Objective: To determine the efficacy of a weight-loss diet using packaged portion-controlled entrees compared with a self-selected diet based on the U.S. Department of Agriculture Food Guide Pyramid (FGP) (United States Department of Agriculture, Center for Nutrition Policy and Promotion, Washington, DC; 1996).
Research methods and procedures: Sixty healthy women (BMI 26 to 40 kg/m(2); 24 to 60 years old) were randomized into two intervention groups for an 8-week parallel arm study. The portion-controlled group consumed two frozen entrees daily, plus additional food servings from the FGP. The self-selected diet group consumed a recommended number of servings from the FGP. Diets were designed to be the same in composition (55% carbohydrate, 25% protein, 20% fat) and energy level (1365 kcal). Each group met weekly to monitor compliance and take measures. Outcomes included weight, body composition by DXA, hip and waist circumference, blood pressure, fasting blood lipids, glucose, insulin, and C-reactive protein. Significant differences were assessed using repeated measures ANOVA.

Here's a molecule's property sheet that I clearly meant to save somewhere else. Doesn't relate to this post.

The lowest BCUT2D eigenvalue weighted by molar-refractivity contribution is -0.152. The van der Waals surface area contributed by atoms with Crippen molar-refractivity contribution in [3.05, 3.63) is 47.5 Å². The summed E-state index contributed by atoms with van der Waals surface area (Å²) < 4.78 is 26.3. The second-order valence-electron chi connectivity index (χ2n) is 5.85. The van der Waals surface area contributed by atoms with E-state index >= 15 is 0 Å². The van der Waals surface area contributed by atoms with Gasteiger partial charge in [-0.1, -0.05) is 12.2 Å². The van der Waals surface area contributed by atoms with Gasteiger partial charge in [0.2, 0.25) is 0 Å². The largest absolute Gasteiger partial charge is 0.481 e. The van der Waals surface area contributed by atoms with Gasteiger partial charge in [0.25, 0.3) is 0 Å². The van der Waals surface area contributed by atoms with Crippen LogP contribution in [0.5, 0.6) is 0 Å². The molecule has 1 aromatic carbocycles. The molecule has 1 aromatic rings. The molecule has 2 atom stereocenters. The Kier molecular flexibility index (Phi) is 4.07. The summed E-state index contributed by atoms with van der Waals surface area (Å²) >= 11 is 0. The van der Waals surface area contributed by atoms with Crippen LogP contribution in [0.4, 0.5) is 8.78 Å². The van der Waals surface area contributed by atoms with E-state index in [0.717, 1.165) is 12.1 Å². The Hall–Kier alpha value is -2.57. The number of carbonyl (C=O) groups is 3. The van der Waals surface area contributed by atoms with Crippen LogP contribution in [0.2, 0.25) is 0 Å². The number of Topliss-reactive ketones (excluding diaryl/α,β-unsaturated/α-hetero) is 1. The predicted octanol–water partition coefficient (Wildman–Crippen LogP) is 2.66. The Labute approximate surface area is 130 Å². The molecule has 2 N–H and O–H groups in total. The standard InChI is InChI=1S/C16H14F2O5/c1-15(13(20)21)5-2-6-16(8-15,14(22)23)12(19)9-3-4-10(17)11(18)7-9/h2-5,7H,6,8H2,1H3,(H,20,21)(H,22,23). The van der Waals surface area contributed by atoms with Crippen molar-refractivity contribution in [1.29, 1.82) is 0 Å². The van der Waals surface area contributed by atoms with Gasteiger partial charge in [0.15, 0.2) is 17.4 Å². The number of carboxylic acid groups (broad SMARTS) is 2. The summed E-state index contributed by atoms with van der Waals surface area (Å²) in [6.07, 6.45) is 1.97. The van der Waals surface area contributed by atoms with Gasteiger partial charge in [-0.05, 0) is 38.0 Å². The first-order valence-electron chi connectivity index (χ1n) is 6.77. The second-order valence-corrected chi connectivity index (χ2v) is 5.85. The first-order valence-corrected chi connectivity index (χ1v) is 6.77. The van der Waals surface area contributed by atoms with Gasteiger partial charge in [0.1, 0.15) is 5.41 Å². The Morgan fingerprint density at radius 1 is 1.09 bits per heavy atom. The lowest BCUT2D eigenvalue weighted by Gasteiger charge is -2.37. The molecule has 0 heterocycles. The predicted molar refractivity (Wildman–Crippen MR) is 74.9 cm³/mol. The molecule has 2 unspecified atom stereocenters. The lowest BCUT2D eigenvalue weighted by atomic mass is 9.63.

Results: The portion-controlled group (n = 26) experienced greater decreases in weight (5.6 +/- 2.2 kg or 6.5% vs. 3.6 +/- 2.5 kg or 4.2%), fat mass (3.6 +/- 1.8 vs. 2.3 +/- 1.4 kg), total cholesterol (24.4 +/- 21.5 mg/dL or 12.4% vs. 13.0 +/- 13.9 mg/dL or 6.7%), and fasting insulin (-1.8 +/- 3.7 vs.+0.3 +/- 3.8 micro U/mL) than the self-selected diet group (n = 27) (p < 0.05).
Discussion: Consumption of portion-controlled entrees resulted in greater losses of weight and fat, thereby reducing cardiovascular disease risk. Accurate portion control is an important factor in weight loss success, and use of packaged entrees is an effective method of achieving this.